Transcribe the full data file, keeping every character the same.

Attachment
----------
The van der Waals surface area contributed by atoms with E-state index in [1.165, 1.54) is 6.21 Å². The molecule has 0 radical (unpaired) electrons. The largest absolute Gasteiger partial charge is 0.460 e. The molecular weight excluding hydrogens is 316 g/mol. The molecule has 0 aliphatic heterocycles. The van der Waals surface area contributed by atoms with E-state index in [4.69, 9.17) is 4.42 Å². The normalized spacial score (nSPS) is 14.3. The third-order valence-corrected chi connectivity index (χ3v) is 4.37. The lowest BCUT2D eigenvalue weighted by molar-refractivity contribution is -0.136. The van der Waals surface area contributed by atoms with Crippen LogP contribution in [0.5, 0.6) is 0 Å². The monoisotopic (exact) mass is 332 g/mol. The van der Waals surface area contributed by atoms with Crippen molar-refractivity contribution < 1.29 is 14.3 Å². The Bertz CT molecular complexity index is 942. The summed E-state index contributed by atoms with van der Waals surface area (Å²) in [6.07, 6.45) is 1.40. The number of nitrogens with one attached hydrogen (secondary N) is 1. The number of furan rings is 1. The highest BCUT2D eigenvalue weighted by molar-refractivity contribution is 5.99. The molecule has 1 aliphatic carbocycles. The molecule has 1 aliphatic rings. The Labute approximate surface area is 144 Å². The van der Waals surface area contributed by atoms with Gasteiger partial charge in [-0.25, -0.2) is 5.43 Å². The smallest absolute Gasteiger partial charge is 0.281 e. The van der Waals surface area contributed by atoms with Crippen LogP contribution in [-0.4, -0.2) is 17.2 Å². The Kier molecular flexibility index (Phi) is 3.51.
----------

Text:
The van der Waals surface area contributed by atoms with E-state index in [1.165, 1.54) is 6.21 Å². The molecule has 0 radical (unpaired) electrons. The largest absolute Gasteiger partial charge is 0.460 e. The molecular weight excluding hydrogens is 316 g/mol. The molecule has 0 aliphatic heterocycles. The van der Waals surface area contributed by atoms with E-state index in [4.69, 9.17) is 4.42 Å². The normalized spacial score (nSPS) is 14.3. The third-order valence-corrected chi connectivity index (χ3v) is 4.37. The lowest BCUT2D eigenvalue weighted by molar-refractivity contribution is -0.136. The van der Waals surface area contributed by atoms with Crippen LogP contribution in [0.5, 0.6) is 0 Å². The monoisotopic (exact) mass is 332 g/mol. The van der Waals surface area contributed by atoms with Crippen molar-refractivity contribution < 1.29 is 14.3 Å². The Bertz CT molecular complexity index is 942. The summed E-state index contributed by atoms with van der Waals surface area (Å²) in [6.07, 6.45) is 1.40. The number of nitrogens with one attached hydrogen (secondary N) is 1. The number of furan rings is 1. The highest BCUT2D eigenvalue weighted by molar-refractivity contribution is 5.99. The molecule has 1 aliphatic carbocycles. The molecule has 1 aliphatic rings. The Labute approximate surface area is 144 Å². The van der Waals surface area contributed by atoms with Gasteiger partial charge in [-0.25, -0.2) is 5.43 Å². The smallest absolute Gasteiger partial charge is 0.281 e. The van der Waals surface area contributed by atoms with Crippen LogP contribution in [-0.4, -0.2) is 17.2 Å². The Kier molecular flexibility index (Phi) is 3.51.